*These are our short term thoughts on the market. We combine our medium-long term model and discretionary outlook when making investment decisions. We’re looking at how the market reacts to news, earnings, and other fundamental themes related to the key individual sectors.
Go to our homepage for our latest market outlook.
Stock index & news
Short term bearish patterns.
Historically, the week after Options Expiration for June (aka this week) has been the weakest week of the year. The S&P closed higher only 3 times since 2000 during such a week. Factors such as this sound bearish on paper, but we ignore them.
- If the S&P closes even just 1 point below it’s prior week’s low, it counts as “the S&P fell this week”. This isn’t even very useful for traders.
- This is a very short term indicator. We don’t trade short term.
- This pattern has only worked since 2000. If you expand the data beyond 2000, this pattern isn’t that valid.
The S&P surged on Monday. When the S&P closed higher on Monday than the previous Friday, the rest of the week was negative the last 9 times since 1999, averaging -1.6%.
The S&P closed at 2433 last week.
We don’t use “high probability” short term patterns when making investment decisions. They’re much less valid than high probability medium-long term patterns. Patterns that occur for fundamental reasons are hard to be broken, while random patterns like this can easily be broken. They work until they stop working, and you have no idea when they’ll stop working.
Today’s S&P 500 decline had little to do with oil
Some traders are saying that “the S&P fell today because oil fell”. This isn’t entirely true. Yes, both the S&P and oil fell today. But if you look at the intraday charts, their declines don’t match up!
- Oil fell from 5am – 10am. During this time, the S&P futures only fell a little bit.
- Oil made a small bounce from 10am – 4pm. During this time, the S&P tanked.
Here’s the S&P’s hourly bar chart.
Here’s WTI oil’s hourly bar chart.
The global economy is improving.
Last weekend, we wrote a post titled “The global economy is improving. It’s a bull market in stocks everywhere“. We looked at the economic data. The major global economies (U.S., China, Germany, France, Canada, etc) are all experiencing decent macro improvement.
Yesterday Goldman CEO Lloyd Blankfein also stated that the global economy is improving. He said that based on statistics, the U.S. economy is a lot better than what many people think. Obviously, the economy hasn’t fully recovered from the 2008 crisis. Some economic data series are still significantly below their 2007 highs. But the U.S. and foreign economies are on the right path. It’s the trend that counts.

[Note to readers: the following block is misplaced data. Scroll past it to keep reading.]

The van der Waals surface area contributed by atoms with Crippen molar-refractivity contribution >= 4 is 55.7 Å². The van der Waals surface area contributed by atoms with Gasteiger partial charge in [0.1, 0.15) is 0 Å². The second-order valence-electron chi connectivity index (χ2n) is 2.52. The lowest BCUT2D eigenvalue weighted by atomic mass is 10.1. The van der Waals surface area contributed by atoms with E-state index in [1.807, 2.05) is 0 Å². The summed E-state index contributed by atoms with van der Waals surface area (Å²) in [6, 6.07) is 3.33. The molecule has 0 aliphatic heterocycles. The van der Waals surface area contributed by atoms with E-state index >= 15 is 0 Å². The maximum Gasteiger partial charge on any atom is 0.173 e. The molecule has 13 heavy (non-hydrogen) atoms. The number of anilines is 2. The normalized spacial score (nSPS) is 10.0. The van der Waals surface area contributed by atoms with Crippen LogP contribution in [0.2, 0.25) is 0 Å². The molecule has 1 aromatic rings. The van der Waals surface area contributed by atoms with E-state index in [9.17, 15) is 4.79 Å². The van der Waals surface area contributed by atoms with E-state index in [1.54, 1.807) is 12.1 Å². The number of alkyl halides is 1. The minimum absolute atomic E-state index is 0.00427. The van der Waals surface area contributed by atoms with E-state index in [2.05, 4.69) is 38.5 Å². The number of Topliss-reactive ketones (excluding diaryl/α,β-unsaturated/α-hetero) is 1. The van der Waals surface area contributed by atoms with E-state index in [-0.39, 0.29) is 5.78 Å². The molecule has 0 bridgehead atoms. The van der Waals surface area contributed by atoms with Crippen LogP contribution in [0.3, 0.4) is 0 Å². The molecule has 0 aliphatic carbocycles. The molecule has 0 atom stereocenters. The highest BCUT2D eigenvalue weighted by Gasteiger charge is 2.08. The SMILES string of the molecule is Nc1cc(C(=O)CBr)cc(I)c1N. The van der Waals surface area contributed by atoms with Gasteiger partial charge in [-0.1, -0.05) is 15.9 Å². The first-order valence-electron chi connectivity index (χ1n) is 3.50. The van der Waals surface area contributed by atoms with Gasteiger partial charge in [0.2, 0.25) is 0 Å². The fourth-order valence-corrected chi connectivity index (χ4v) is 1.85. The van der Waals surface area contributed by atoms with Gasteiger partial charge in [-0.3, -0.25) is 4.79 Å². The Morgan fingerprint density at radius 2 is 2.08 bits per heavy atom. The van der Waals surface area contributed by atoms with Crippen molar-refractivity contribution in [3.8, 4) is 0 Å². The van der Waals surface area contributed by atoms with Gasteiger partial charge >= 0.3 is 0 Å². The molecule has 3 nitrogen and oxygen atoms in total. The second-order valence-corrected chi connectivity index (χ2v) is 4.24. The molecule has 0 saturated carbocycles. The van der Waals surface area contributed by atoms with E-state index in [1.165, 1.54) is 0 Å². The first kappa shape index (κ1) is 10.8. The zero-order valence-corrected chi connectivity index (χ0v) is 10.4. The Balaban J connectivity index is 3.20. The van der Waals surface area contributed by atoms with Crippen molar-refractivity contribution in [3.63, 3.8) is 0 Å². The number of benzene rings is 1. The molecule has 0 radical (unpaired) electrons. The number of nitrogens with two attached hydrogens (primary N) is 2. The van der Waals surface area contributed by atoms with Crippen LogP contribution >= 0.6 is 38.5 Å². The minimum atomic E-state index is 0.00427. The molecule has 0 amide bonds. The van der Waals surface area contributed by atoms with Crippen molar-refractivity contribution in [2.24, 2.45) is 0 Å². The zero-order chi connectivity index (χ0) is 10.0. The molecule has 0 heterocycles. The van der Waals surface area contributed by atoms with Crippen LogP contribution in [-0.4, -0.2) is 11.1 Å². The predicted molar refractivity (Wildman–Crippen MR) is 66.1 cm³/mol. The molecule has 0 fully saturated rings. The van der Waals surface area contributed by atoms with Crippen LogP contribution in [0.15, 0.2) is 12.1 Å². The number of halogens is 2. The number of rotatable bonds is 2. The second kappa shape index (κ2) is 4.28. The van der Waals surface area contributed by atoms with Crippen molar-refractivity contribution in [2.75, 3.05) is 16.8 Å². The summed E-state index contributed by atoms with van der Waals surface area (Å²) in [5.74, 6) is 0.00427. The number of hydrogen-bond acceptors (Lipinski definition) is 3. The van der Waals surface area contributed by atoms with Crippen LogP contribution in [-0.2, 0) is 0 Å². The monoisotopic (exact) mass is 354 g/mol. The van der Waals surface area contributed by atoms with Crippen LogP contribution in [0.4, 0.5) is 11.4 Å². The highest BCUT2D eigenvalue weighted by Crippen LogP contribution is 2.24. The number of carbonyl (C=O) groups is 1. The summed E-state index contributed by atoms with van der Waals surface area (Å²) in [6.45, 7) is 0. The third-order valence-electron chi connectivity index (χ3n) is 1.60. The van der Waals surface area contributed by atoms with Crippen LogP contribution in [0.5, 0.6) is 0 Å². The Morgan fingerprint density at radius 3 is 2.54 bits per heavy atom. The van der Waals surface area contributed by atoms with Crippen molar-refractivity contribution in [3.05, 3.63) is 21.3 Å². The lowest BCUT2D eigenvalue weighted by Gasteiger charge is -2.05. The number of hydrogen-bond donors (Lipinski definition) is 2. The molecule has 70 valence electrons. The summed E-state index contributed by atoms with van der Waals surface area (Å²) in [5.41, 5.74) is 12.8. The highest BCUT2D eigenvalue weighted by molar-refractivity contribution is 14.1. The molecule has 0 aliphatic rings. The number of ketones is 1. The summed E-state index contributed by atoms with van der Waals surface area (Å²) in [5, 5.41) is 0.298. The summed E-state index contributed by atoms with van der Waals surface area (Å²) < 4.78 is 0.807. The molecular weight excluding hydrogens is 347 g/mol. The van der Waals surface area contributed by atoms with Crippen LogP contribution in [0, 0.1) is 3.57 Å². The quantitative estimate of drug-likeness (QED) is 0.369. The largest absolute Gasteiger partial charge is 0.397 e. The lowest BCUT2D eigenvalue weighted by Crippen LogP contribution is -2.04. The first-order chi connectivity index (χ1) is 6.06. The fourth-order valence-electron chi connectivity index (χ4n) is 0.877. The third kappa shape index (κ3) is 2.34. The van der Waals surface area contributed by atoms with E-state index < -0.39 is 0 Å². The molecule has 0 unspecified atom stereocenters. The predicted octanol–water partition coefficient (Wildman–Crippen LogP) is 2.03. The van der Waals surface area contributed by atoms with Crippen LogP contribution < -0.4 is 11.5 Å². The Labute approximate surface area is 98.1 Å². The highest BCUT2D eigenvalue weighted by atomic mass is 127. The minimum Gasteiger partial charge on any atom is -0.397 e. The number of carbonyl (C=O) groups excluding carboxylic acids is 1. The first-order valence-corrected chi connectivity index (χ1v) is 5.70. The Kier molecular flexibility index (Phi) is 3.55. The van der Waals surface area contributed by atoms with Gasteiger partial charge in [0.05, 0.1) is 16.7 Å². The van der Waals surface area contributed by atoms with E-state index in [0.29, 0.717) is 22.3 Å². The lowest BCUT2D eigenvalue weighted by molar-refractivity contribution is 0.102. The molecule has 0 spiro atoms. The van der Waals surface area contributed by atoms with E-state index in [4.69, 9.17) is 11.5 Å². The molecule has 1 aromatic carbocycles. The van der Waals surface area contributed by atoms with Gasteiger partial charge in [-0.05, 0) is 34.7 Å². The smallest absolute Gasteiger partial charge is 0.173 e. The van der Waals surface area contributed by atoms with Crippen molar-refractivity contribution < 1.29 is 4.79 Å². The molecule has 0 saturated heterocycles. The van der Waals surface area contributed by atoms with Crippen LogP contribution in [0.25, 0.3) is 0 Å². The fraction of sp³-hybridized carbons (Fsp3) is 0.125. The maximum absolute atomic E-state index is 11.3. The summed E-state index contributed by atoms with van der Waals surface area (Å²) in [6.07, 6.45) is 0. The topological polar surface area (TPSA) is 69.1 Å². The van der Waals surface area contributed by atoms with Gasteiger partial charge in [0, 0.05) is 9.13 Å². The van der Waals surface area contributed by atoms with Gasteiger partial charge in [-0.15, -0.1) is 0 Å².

The market doesn’t care about Trump’s policies
Senate majority leader Mitch McConnell just announced that a draft version of Obamacare repeal/replace will appear next Thursday. If everything goes as plans, the he wants to put the bill to a vote on Thursday/Friday.
McConnell doesn’t have the votes right now to pass this bill in the Senate. However, McConnell is no Paul Ryan. McConnell is an old hand at wiping up votes. Even many Democrats don’t think they can stop McConnell.
*Obamacare repeal/replace is essential to tax reform. In order to pay for tax cuts, Trump needs to cut healthcare spending.
Notice how the market did not go up on this news. As we’ve been saying over the past few months, the market doesn’t care about Trump’s policies. The stock market is going up in the medium-long term with or without Trump because
- the U.S. economy continues to improve
- corporate earnings are growing decently (see why we think Q2 2017 earnings season will be strong).
Nothing has changed since our June 19 bottom line.
- Our model says that this is a big rally in a bull market. There is no significant correction on the horizon.
- Despite our model’s bullishness, we’re sitting on 100% cash. By the end of June 2017, the current “small rally” will be longer than 96% of all historical small rallies.
- We’re waiting for the next 6%+ small correction. Then we’ll shift into 100% long UPRO (3x S&P 500 ETF).
There was nothing abnormal on the S&P’s sectors today.
The energy sector fell the most today because oil tanked.
Oil has more than retested its May 5 flash-crash low. We think oil’s bottom is either already in, or is very close $40-$43. We don’t think oil will fall below $40.
*We don’t trade oil, so our outlook on oil isn’t very useful. Please ignore this. We focus on the U.S. stock market and S&P 500.
Here’s XLE (energy ETF).
The financial sector fell today because interest rates fell. Interest rates fell because oil fell. (Oil impacts inflation, which impacts interest rates).
Here’s XLF (finance ETF).
Here’s the 10 year Treasury yield.
As you can see, the finance sector is stronger than interest rates. Although interest rates have fallen, the year-over-year change in interest rates has not fallen. Overall, the 10 year yield is still supported on its 38.2% retracement.
The tech sector’s decline today was inline with the S&P’s decline. Nothing abnormal.